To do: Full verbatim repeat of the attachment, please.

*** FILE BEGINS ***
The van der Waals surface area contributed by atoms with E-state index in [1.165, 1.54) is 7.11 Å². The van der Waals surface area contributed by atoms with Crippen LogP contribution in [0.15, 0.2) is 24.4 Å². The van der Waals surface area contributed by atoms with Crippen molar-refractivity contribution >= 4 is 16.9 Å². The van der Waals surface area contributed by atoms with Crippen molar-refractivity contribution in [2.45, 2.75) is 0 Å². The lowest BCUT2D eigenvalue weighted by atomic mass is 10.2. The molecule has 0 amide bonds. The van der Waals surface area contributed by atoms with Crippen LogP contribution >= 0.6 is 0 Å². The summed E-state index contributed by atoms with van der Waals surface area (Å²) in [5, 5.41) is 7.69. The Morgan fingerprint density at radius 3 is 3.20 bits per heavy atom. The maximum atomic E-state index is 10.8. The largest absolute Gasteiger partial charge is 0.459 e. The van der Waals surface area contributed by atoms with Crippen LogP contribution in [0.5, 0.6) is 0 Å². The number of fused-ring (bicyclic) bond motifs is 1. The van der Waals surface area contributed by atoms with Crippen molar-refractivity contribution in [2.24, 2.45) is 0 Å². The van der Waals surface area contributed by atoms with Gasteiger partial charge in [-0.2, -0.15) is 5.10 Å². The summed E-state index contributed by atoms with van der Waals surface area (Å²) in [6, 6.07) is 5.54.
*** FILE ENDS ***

The van der Waals surface area contributed by atoms with E-state index in [1.165, 1.54) is 7.11 Å². The van der Waals surface area contributed by atoms with Crippen LogP contribution in [0.15, 0.2) is 24.4 Å². The van der Waals surface area contributed by atoms with Crippen molar-refractivity contribution >= 4 is 16.9 Å². The van der Waals surface area contributed by atoms with Crippen molar-refractivity contribution in [2.45, 2.75) is 0 Å². The lowest BCUT2D eigenvalue weighted by atomic mass is 10.2. The molecule has 0 amide bonds. The van der Waals surface area contributed by atoms with Crippen LogP contribution >= 0.6 is 0 Å². The summed E-state index contributed by atoms with van der Waals surface area (Å²) in [5, 5.41) is 7.69. The Morgan fingerprint density at radius 3 is 3.20 bits per heavy atom. The maximum atomic E-state index is 10.8. The largest absolute Gasteiger partial charge is 0.459 e. The van der Waals surface area contributed by atoms with Crippen LogP contribution in [0.5, 0.6) is 0 Å². The number of fused-ring (bicyclic) bond motifs is 1. The van der Waals surface area contributed by atoms with Crippen molar-refractivity contribution in [2.24, 2.45) is 0 Å². The van der Waals surface area contributed by atoms with Gasteiger partial charge in [-0.2, -0.15) is 5.10 Å². The summed E-state index contributed by atoms with van der Waals surface area (Å²) in [6, 6.07) is 5.54.